1. Cease automated marketing efforts

If you have webpages, websites, online ads and other marketing efforts set up for product promotion, it’s time to end them since they are no longer necessary. Stop automated email marketing as well, once you’ve used it to communicate to subscribers that you’re stopping the product. If the sites/pages existed for any other purpose, you may not have to close them down, since the information offered could still be relevant.

  1. Make support content current

If you have online support, update it to include closure information and address common issues likely to be faced in the transition process. Answer questions that arise from users in the closing process to help through the transition.

1 week before date of closure
  1. Send an email reminder

People may have forgotten what you said about closing, so send a reminder about your intentions to give some time for them to act if it had slipped their minds.

1 day before date of closure
  1. Send a final reminder

Offer users a last chance to take action. Some people may think that you’ve over-stated the closure, but it’s better to overstate than to have people missing out on the closure. Also, your previous emails could have found their way into spam folders.

After the date of closure
  1. Resolve finances

Settle any outstanding debts that you owe users, like unused subscriptions among others. Before dealing with anything else, pay the users. If you choose to end your product soon after users are due to re-subscribe, you may consider foregoing the subscription fees for the new period. However, the answer to that question can only be determined by the nature of the product.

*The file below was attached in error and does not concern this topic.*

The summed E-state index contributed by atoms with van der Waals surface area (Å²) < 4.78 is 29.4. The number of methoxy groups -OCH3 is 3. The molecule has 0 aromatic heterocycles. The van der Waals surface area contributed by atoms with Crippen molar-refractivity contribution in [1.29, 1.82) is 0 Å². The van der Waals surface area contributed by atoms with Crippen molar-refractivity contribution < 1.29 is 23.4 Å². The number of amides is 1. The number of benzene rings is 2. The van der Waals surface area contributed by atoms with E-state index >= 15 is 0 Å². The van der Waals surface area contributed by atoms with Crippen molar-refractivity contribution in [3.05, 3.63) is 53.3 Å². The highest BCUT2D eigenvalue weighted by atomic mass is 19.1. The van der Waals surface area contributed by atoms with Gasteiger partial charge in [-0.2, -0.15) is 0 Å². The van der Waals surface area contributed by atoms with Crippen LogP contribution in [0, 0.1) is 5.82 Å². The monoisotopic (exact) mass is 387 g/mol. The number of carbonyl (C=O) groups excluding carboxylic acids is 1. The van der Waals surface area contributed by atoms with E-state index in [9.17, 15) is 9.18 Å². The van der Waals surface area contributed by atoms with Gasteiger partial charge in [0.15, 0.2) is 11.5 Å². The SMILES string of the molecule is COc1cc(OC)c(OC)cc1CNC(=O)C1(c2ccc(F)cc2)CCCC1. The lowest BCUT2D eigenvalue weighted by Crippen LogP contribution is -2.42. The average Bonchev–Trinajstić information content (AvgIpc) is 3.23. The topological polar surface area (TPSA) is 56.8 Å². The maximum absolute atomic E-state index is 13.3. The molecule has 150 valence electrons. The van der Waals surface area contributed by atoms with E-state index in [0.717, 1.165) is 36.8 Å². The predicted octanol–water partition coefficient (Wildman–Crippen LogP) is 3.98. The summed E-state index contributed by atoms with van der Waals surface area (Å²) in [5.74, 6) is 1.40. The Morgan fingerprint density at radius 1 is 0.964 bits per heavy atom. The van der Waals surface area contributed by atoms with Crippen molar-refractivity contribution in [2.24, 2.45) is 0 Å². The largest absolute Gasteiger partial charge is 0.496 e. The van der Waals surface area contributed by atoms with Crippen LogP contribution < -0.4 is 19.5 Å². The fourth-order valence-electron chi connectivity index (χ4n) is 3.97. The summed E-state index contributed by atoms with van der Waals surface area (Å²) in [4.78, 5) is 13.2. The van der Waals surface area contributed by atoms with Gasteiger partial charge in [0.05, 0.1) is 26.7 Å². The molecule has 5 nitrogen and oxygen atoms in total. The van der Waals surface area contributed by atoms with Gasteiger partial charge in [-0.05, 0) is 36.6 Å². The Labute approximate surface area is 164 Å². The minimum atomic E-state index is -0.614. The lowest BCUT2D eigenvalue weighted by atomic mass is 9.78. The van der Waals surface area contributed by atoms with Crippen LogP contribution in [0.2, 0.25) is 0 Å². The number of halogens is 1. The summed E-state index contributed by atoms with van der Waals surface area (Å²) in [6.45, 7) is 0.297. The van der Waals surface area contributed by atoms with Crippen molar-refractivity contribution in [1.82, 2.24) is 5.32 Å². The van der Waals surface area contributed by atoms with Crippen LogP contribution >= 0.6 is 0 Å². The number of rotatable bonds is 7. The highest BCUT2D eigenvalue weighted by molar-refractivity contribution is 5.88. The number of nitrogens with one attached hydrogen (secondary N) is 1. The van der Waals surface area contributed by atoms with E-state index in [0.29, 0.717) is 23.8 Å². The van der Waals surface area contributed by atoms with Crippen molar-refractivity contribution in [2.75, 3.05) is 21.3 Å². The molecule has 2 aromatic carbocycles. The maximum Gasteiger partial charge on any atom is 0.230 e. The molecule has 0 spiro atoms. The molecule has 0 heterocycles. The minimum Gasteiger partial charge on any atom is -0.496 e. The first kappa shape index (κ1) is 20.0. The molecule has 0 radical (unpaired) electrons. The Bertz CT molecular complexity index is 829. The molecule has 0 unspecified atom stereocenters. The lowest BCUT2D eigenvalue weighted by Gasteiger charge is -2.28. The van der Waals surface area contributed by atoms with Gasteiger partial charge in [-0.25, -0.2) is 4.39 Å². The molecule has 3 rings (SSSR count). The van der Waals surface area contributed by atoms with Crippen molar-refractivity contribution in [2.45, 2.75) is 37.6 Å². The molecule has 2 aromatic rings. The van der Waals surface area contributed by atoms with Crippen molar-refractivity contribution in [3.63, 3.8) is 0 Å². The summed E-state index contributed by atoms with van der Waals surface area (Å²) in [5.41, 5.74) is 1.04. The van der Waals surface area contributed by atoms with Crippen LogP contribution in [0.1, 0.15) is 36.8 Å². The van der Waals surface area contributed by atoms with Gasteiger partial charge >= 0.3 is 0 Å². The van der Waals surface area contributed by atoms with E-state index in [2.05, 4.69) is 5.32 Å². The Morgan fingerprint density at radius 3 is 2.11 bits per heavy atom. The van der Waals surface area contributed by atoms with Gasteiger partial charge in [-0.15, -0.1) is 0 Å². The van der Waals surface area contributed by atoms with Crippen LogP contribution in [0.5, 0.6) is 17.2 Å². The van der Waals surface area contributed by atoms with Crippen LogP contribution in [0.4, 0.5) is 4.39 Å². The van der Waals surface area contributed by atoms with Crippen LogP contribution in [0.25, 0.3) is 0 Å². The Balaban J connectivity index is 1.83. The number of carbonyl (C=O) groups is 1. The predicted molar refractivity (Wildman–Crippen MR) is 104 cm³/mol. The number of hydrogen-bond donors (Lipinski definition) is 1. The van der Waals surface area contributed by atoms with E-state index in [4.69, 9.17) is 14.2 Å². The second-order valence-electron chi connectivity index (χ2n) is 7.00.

1. Resolve email addresses and URLs

Decide whether you intend to maintain an online presence. You may choose to maintain the domains to offer the information you shared in the past and share the story of your closure. Also set up redirects for any links to your site that you’re aware of. Decide what you’re going to do with email addresses that were associated with the URL and product. Even if you close them down, it’s important to maintain one line of access should users need access to their data or if they have questions.

  1. Close legacy accounts

Terminate any pages that existed as a result of your product e.g. your various social media profiles. Just like the website, you may decide to keep them alive for information’s sake, in which case update them with the nature and terms of closure and the story behind it. Remember that if you keep them open you have to engage with users that communicate with you or else you risk a negative image.

* * *

Depending on the product, you may need to do more or less, but addressing these main issues will give you a solid foundation to deal with the surprises that come up on the way.


Jack Dawson

Jack Dawson is a web developer and UI/UX specialist. He works at a design, branding and marketing firm that he founded nine years ago.